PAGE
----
As the refinance boom fizzles, mortgage lenders should reassess their processes, according to BearingPoint (McLean, Va.). A report from the consultancy says imaging documents and automating more processes will create a great deal of flexibility for the otherwise paper-intense business.
According to the report, "Digitization and Automation: A Flexible Framework for the Mortgage Industry," to modernize lending systems, banks should embrace cost reduction, adjust staff to demand, reduce loan application cycle times and take new products to market more quickly (see sidebar below). "Coming off the refi boom, there's great pressure to reduce cost," says Lowell Alcorn, a managing director in BearingPoint's lending and leasing practice. "[Lenders] want to quickly introduce products, too, which may be a conflicting goal since that requires the implementation of new processes. But it is possible to do all this with technology today."
While the industry has been talking about these issues for years and lenders know what they need to do, Alcorn notes, the cost of the new technologies has held them back. "But the cost of technology is coming down now and the functionality is getting better," he adds. "After the refi boom, lenders finally have a chance to take a step back to see how they can do this better."
Of course, rolling out new technology requires planning. "You have to use an almost phase-like process," asserts Alcorn. "You capture the documents first, then look at the workflow and automate it, and determine which tasks to move to the lowest-cost alternative."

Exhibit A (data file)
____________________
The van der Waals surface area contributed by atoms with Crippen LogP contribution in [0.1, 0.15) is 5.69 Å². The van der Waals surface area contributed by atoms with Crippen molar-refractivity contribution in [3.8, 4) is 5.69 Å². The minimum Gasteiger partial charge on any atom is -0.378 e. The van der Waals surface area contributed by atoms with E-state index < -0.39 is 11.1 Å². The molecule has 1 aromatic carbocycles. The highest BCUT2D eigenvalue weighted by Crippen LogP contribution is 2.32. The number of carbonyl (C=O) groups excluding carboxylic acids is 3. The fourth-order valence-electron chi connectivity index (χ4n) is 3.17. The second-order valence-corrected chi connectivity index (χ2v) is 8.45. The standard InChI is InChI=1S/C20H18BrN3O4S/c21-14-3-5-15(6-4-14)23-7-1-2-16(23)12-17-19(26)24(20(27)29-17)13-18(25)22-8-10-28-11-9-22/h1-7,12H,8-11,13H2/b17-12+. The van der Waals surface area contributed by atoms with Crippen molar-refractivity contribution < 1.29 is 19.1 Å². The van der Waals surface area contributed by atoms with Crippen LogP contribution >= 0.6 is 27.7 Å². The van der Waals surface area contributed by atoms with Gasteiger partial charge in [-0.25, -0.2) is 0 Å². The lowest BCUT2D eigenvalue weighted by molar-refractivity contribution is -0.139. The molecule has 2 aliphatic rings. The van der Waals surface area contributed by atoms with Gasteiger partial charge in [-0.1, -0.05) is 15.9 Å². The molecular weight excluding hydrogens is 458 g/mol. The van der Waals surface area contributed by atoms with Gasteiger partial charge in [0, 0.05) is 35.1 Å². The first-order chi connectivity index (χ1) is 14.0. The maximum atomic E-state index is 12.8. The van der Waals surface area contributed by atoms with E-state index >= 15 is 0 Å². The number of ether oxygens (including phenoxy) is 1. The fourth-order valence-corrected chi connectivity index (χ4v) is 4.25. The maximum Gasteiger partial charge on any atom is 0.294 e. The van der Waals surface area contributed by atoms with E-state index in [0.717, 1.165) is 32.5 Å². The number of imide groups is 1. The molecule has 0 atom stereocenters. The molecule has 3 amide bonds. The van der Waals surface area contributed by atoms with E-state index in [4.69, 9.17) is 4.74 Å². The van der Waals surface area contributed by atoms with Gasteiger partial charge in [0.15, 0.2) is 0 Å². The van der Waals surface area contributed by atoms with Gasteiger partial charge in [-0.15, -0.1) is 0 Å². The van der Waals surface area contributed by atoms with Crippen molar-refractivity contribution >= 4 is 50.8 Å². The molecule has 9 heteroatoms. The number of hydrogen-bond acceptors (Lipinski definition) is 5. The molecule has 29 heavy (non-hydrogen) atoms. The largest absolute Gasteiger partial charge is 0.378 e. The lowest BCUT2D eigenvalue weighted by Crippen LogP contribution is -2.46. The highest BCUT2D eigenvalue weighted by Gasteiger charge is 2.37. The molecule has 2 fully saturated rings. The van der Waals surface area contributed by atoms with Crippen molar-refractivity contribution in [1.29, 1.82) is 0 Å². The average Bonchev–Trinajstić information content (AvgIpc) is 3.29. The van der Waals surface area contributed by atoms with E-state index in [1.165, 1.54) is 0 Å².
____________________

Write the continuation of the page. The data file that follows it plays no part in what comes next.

Currently, digitization typically occurrs in the post-closing process to help consolidate signed papers. The ultimate goal, says Tim Davis, also a BearingPoint managing director, is to move document imaging to earlier in the process. Digitization is the first step in the process toward mortgage lending efficiency via automation, he explains. Once this is achieved, business rules engines must be developed to help move the files along in a workflow to delegate tasks among employees more effectively.
Done correctly, BearingPoint predicts digitization and automation can help lenders realize a 50 percent reduction in costs. The savings come from a greater ability to right-size staff levels and to introduce products to market in a more timely fashion, Alcorn contends.
According to BearingPoint, the current economic environment of tighter margins and declining loan volume is forcing lenders to focus on streamlining the origination process via digitization and automation. BearingPoint says the four key drivers that will enable these leaps in technology are:
1. Cost reduction. Although mortgage companies have reduced the paper load, there still is a significant amount of it to slow the process.
2. Adjusting staff to demand. Staff levels often fluctuate with the ups and downs of interest rates. An automated process could help banks predict proper staff numbers.
3. Reducing loan application cycle times. Speed of delivering loan documents will be key to remaining competitive. Digitized documents can facilitate this.
4. Introducing new products more quickly. Digitizing and automating the development process can bring efficiencies to product rollouts.